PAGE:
ACACIA

The ACACIA house is located at 36 E. State St. in uptown Athens.

Note: This story appears in the Friday, Oct. 4 newspaper on Page A1.

Ohio University has suspended 15 fraternities on campus amid a widespread investigation into Greek Life hazing.

The suspension was announced Thursday in a letter from Dean of Students Jenny Hall-Jones to the various chapter presidents. The decision, made by Hall-Jones and Vice President for Student Affairs Jason Pina, comes just a week before OU is set to celebrate Homecoming.

Involved are all 15 Interfraternity Council chapters at OU. Earlier this week, the university sent cease and desist notices to two fraternities — ACACIA and Alpha Epsilon Pi — after having received allegations the groups had engaged in conduct that put students’ health and safety “at risk.” The university mandated these chapters not engage in any organizational activities and that members not communicate with one another.

OU reported having since received hazing allegations involving five other unnamed fraternity chapters. The university plans to send cease and desist notices to these five as well.

In light of initiating these seven investigations into possible violations of the Student Code of Conduct, OU decided to place a temporary suspension on all 15 chapters on campus. The remaining eight are not under official investigation, but the university is still banning (for the time being) all groups from hosting member events, meetings, social activities and “organized participation in Homecoming.”

Furthermore, members of these 15 groups cannot participate in any other non-suspended Greek organization’s activities, or they may face further penalties.

The Dean of Students letter called this a “proactive step” so that the Interfraternity Council community “can pause to reflect and create actionable strategies for the future.”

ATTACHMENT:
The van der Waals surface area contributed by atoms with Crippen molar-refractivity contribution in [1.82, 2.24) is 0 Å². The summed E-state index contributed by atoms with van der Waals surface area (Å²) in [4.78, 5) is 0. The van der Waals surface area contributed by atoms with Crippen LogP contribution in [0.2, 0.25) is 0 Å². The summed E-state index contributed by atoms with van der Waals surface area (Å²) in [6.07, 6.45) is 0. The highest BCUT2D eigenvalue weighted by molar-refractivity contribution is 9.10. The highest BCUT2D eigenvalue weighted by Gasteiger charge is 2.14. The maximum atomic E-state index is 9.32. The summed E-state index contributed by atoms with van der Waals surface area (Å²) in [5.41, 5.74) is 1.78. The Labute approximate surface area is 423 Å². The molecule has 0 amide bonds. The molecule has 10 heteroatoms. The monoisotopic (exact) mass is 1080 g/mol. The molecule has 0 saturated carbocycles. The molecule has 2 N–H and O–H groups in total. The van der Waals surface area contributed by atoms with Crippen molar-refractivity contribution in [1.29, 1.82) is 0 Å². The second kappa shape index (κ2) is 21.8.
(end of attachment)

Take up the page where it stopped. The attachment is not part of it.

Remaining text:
“To ensure the future of fraternity life on our campus, innovative practices will need to redefine our Greek community so that it positivity contributes to the full well-being of students,” the letter continues.

Hall-Jones, the Dean of Students, added that anyone who has been subjected to or has witnessed hazing can report it on the OU website’s Student Affairs page.

Just a week ago, the university had created a Hazing Prevention Task Force “to better understand the scope” of the problem.

Judson Horras, president and CEO of the North American Interfraternity Conference, criticized OU’s decision to suspend all of the IFC fraternities instead of just those who had been accused of wrongdoing.

“Hazing is a serious societal issue, and we strongly believe in holding individuals accountable,” Horras said in a provided statement. “However, Ohio University’s suspension that impacts students not accused of misconduct is not the right approach to address this critical issue.”

Horras said OU should “bring all parties to the table to seek a path forward that places the highest priority on the health and safety of students, while respecting the rights of those that live up to the standards of fraternal excellence.”

This suspension comes five months after OU permanently expelled the Sigma Pi Epsilon chapter for having committed numerous hazing and misconduct violations during the fall 2018 semester. During that semester, an 18-year-old OU student died at a Mill Street house alleged to have been an unofficial annex of the fraternity.

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